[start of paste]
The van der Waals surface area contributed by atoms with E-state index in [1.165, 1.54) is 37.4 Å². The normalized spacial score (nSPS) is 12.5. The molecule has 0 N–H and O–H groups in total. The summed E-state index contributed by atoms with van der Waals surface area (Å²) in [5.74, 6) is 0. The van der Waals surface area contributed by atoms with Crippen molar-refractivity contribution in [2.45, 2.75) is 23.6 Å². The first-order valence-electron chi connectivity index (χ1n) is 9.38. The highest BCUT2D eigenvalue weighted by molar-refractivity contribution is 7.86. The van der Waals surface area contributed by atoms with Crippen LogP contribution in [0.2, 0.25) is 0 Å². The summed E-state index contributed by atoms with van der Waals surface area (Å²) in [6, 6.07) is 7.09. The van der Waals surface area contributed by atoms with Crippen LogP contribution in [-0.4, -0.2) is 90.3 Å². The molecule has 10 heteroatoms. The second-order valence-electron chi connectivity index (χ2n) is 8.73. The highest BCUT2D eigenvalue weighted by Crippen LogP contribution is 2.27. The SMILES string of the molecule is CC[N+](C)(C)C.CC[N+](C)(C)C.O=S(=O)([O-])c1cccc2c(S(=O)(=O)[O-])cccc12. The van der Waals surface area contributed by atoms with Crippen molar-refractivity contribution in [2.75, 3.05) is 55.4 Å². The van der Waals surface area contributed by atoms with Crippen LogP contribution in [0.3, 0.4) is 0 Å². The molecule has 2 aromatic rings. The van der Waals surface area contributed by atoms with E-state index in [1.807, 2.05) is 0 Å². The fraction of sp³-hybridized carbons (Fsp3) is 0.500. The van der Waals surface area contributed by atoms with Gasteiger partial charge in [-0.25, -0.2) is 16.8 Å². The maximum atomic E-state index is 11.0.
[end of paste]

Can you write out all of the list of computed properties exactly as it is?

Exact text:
The van der Waals surface area contributed by atoms with E-state index in [1.165, 1.54) is 37.4 Å². The normalized spacial score (nSPS) is 12.5. The molecule has 0 N–H and O–H groups in total. The summed E-state index contributed by atoms with van der Waals surface area (Å²) in [5.74, 6) is 0. The van der Waals surface area contributed by atoms with Crippen molar-refractivity contribution in [2.45, 2.75) is 23.6 Å². The first-order valence-electron chi connectivity index (χ1n) is 9.38. The highest BCUT2D eigenvalue weighted by molar-refractivity contribution is 7.86. The van der Waals surface area contributed by atoms with Crippen LogP contribution in [0.2, 0.25) is 0 Å². The summed E-state index contributed by atoms with van der Waals surface area (Å²) in [6, 6.07) is 7.09. The van der Waals surface area contributed by atoms with Crippen LogP contribution in [-0.4, -0.2) is 90.3 Å². The molecule has 10 heteroatoms. The second-order valence-electron chi connectivity index (χ2n) is 8.73. The highest BCUT2D eigenvalue weighted by Crippen LogP contribution is 2.27. The SMILES string of the molecule is CC[N+](C)(C)C.CC[N+](C)(C)C.O=S(=O)([O-])c1cccc2c(S(=O)(=O)[O-])cccc12. The van der Waals surface area contributed by atoms with Crippen molar-refractivity contribution in [2.75, 3.05) is 55.4 Å². The van der Waals surface area contributed by atoms with Crippen LogP contribution in [0.3, 0.4) is 0 Å². The molecule has 2 aromatic rings. The van der Waals surface area contributed by atoms with E-state index in [1.807, 2.05) is 0 Å². The fraction of sp³-hybridized carbons (Fsp3) is 0.500. The van der Waals surface area contributed by atoms with Gasteiger partial charge in [-0.25, -0.2) is 16.8 Å². The maximum atomic E-state index is 11.0.